Guatemala has always been a unique origin. Its vast cultivated areas, high altitudes and ancient varieties combined with high yields have positioned it as a benchmark in the coffee industry. Coffee farming is a deeply rooted tradition, underpinned by a rich cultural diversity.


Belco is particularly active in Guatemala. We are constantly looking for new regions and new concepts to develop.


This year we expanded our organic range with a coffee from San Marcos, located on the border with Mexico and near the areas of Huehuetenango and Quetzaltenango. It’s a coffee exported by our partner Truth Trading Company.


There’s also a new organic, fair trade coffee from the Coban region, which is famous for its cardamom production. It’s produced by Fedecovera, a group of over 30,000 mostly indigenous producers with whom we’ve forged a partnership that holds enormous potential for development and cooperation.


Our first container of Quetzalito has just been shipped and should arrive in Le Havre in May.


In addition to these organic coffees, Belco has committed to importing a full container of fully-washed Robusta from the Atitlan region, whose quality surprised us last year. It’s a not-to-be-missed coffee grown at the Panama plantation owned by our friend Alex Herrera, who also produces coffee at the Pampojila plantation.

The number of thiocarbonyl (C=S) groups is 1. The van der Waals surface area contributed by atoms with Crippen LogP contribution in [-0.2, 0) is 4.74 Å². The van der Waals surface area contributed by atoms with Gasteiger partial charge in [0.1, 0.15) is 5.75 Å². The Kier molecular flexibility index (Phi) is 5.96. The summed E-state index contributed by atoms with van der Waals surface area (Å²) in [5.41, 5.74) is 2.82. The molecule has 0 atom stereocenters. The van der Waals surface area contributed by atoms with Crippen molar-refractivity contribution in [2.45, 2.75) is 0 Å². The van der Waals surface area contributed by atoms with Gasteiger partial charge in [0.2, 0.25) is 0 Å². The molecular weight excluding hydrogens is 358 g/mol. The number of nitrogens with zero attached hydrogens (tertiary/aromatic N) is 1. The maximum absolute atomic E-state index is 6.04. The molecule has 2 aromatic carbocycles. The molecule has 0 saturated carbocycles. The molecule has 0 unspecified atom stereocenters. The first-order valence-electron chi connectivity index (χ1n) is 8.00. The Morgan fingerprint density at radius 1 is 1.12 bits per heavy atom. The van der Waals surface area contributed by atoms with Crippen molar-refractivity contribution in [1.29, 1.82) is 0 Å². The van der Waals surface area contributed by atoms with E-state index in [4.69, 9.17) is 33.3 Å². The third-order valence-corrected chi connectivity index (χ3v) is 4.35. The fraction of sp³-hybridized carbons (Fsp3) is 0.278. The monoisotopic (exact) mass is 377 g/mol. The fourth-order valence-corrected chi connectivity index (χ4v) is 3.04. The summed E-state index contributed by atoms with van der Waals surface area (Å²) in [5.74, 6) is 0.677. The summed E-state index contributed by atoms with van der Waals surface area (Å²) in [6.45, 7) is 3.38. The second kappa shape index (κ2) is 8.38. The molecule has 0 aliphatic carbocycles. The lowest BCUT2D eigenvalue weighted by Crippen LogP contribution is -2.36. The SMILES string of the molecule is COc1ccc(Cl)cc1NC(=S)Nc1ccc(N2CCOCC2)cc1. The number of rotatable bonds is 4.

And to complete our news update, our friends at Truth Trading Company have two new microlots: a Paché variety and a Typica, on top of the coffees from El Xalum and Monte de Oro.


In addition to these new products, we are continuing and strengthening our relationship with our partners at Café de Mi Tierra, who produce and export coffees in the Huehuetenango region for the Maya and La Mochilita brands, coffees from the La Bolsa plantation, as well as Jacqueline’s Gotta Spoon microlots. 


And to round off, we wanted to keep our roasters informed of the devastation caused by the tropical storm Eta in the indigenous area of Coban where our new partner, Fedecovera, gets its coffees. The storm swept right through the region of Alta Verapaz, severely damaging local infrastructure and agricultural production. According to Fedecovera’s estimations, 50% of its producers’ crops were lost directly or indirectly by the passage of this storm.


At times like these, we’re immensely proud that we’re able to help bring these coffees to market, while reaffirming our commitment and raising awareness of the many challenges our various partners have faced over the past few months.


Alex Herrera, Pampojila



Renardo Ovalle, Finca La Bolsa


Mario Alarcon, Finca Monte de Oro

Christian Starry, El Xalum

El Xalum

Finca El Transito

El Beneficio

Monte de Oro


Finca Pampojila